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Wealth Management

Help yourself and heaven will help you

Egypt has just received providential support. A strategic player in the Middle East, the country was prey to a foreign liquidity crisis. But that was before. With more than $50 billion in loans and investment from all quarters and historic measures (finally) taken by the central bank, Egypt is getting a new lease of life. The challenges remain, but a first major step has been taken. Catherine Reichlin explains how to navigate Egypt's changing financial landscape in her monthly Bond Moment.

The concept of "too big to fail" applies not only to systemic banks but also to geopolitics, and Egypt is a case in point. In the space of a few weeks, more than $50 billion has been released to support the country's economic and financial crisis. Egypt "did its bit" with some historic decisions on 6 March: a surprise 600 basis point increase in the benchmark interest rate to 27.25%, followed by a devaluation of the Egyptian pound from 30.85 to 50.09 - i.e. almost 40% - and the decision to adopt a flexible exchange rate regime, as the IMF had been demanding for several quarters.

By going beyond expectations with these measures, Egypt obtained a doubling of its program from the IMF to $8 billion. Shortly before, at the end of February, Egypt signed a historic agreement with the United Arab Emirates: A $35 billion investment by the Abu Dhabi sovereign wealth fund in a coastal development project in the Ras El-Hekma region. This is enough to replenish Egypt's cash-strapped foreign currency coffers. And that's not all: a $20 billion package has been announced, with contributions from the IMF, the European Union, the UK and Japan. Saudi Arabia is also in talks to invest in Egypt and, in a rare move, Moody's has revised the country's outlook from negative to positive - without going to neutral.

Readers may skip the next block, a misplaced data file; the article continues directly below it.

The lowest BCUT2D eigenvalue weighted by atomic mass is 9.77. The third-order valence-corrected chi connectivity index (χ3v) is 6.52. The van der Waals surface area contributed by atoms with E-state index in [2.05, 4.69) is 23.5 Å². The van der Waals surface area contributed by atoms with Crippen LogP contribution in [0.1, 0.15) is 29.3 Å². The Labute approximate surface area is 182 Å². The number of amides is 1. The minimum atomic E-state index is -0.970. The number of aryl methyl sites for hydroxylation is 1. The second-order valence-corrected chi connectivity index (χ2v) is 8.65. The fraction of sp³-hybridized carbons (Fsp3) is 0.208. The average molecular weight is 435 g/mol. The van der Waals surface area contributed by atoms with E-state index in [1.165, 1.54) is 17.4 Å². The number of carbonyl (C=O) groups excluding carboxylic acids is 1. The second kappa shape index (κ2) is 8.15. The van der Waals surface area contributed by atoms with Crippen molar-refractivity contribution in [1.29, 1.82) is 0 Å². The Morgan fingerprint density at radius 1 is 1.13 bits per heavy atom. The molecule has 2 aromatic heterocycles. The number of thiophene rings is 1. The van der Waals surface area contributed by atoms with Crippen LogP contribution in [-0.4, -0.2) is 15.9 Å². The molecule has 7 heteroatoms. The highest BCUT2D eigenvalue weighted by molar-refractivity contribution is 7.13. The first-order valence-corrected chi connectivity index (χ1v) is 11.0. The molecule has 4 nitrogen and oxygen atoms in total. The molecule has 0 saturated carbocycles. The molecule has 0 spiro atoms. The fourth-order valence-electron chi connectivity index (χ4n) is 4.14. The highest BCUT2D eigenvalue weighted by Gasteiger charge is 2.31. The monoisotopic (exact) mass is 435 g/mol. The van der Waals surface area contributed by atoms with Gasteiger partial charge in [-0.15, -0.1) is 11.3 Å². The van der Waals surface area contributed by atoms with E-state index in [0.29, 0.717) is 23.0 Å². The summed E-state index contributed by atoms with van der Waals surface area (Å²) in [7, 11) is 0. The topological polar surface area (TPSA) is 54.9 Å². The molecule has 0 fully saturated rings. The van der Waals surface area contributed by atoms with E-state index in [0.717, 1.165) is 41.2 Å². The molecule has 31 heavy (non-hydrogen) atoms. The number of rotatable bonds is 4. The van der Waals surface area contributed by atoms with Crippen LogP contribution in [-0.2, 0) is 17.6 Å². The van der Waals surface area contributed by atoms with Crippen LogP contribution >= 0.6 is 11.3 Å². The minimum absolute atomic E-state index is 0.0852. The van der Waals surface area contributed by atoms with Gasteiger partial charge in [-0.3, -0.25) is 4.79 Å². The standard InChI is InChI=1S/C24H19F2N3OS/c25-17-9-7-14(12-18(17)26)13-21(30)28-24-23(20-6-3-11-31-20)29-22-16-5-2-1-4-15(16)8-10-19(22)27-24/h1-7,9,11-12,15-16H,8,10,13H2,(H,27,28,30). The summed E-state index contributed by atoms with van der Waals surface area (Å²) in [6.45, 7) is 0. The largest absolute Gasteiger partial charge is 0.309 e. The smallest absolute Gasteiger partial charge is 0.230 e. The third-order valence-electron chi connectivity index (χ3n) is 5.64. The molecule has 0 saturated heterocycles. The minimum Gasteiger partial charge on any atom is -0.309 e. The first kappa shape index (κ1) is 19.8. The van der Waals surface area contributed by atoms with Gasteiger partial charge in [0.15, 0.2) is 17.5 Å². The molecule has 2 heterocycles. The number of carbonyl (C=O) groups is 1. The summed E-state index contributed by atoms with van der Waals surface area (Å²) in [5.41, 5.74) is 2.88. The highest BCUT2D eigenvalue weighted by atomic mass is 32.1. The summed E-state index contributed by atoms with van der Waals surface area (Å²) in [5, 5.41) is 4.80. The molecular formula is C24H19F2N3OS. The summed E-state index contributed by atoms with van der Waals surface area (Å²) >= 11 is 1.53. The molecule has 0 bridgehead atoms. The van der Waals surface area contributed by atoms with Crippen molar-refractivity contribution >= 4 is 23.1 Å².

Egypt had been hit hard by the Covid, and its foreign currency inflows from both tourism and traffic through the Suez Canal had dried up. Tourism picked up again in 2023, with almost 15 million visitors, a record since 2011. Since then, the trend has slowed with the instability in the region. There has also been a decline in traffic through the Suez Canal and a rise in the price of oil and grain, which Egypt imports. A drop in foreign currency inflows and soaring inflation, which reached over 35% in February, have further complicated the situation.

Over the past two weeks, the dramatic trajectory that the country had embarked on has been reversed. Egypt's risk premium has fallen from 10.5% at the end of January to 5.5% at the beginning of March, the return on Egyptian debt in 2024 is close to 20%, private remittances from the Emirates to Egypt are starting to pick up and the country is aiming to rejoin the JP Morgan Emerging Markets indices, from which it was removed at the end of January due to the foreign currency liquidity crisis. Since the devaluation, the Egyptian pound has also started to move towards the parallel rate.

Is Egypt out of the woods? Apart from the need to repay these loans, inflation will be a test. Since the beginning of 2022, it has exceeded the central bank's upper target (9%), despite the 19% hikes in interest rates. While Egypt has undoubtedly got out of a rut, many challenges remain, such as controlling inflation, truly floating the exchange rate, making progress on privatisation, slowing down infrastructure projects and fiscal consolidation.

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